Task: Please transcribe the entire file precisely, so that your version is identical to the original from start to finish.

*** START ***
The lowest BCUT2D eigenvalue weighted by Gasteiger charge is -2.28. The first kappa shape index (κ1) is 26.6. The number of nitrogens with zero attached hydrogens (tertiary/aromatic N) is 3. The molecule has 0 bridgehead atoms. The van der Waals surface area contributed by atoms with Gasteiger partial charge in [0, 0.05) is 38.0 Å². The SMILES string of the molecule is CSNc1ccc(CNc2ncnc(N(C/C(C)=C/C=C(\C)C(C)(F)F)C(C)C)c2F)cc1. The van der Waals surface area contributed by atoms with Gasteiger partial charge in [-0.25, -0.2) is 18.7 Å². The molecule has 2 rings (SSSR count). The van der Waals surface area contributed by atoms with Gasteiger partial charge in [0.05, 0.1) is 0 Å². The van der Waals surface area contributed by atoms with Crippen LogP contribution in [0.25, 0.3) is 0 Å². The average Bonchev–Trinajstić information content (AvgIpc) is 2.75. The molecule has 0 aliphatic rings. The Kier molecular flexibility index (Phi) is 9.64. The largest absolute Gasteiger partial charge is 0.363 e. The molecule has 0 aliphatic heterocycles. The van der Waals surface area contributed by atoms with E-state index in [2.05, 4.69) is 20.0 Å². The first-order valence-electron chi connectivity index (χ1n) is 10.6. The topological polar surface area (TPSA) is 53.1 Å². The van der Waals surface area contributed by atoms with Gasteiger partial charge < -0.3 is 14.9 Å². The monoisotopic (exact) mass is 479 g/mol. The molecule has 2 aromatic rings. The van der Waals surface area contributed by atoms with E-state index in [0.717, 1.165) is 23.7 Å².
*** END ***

The lowest BCUT2D eigenvalue weighted by Gasteiger charge is -2.28. The first kappa shape index (κ1) is 26.6. The number of nitrogens with zero attached hydrogens (tertiary/aromatic N) is 3. The molecule has 0 bridgehead atoms. The van der Waals surface area contributed by atoms with Gasteiger partial charge in [0, 0.05) is 38.0 Å². The SMILES string of the molecule is CSNc1ccc(CNc2ncnc(N(C/C(C)=C/C=C(\C)C(C)(F)F)C(C)C)c2F)cc1. The van der Waals surface area contributed by atoms with Gasteiger partial charge in [-0.25, -0.2) is 18.7 Å². The molecule has 2 rings (SSSR count). The van der Waals surface area contributed by atoms with Gasteiger partial charge in [0.05, 0.1) is 0 Å². The van der Waals surface area contributed by atoms with Crippen LogP contribution in [0.25, 0.3) is 0 Å². The average Bonchev–Trinajstić information content (AvgIpc) is 2.75. The molecule has 0 aliphatic rings. The Kier molecular flexibility index (Phi) is 9.64. The largest absolute Gasteiger partial charge is 0.363 e. The molecule has 0 aliphatic heterocycles. The van der Waals surface area contributed by atoms with E-state index in [2.05, 4.69) is 20.0 Å². The first-order valence-electron chi connectivity index (χ1n) is 10.6. The topological polar surface area (TPSA) is 53.1 Å². The van der Waals surface area contributed by atoms with Gasteiger partial charge < -0.3 is 14.9 Å². The monoisotopic (exact) mass is 479 g/mol. The molecule has 2 aromatic rings. The van der Waals surface area contributed by atoms with E-state index in [0.717, 1.165) is 23.7 Å².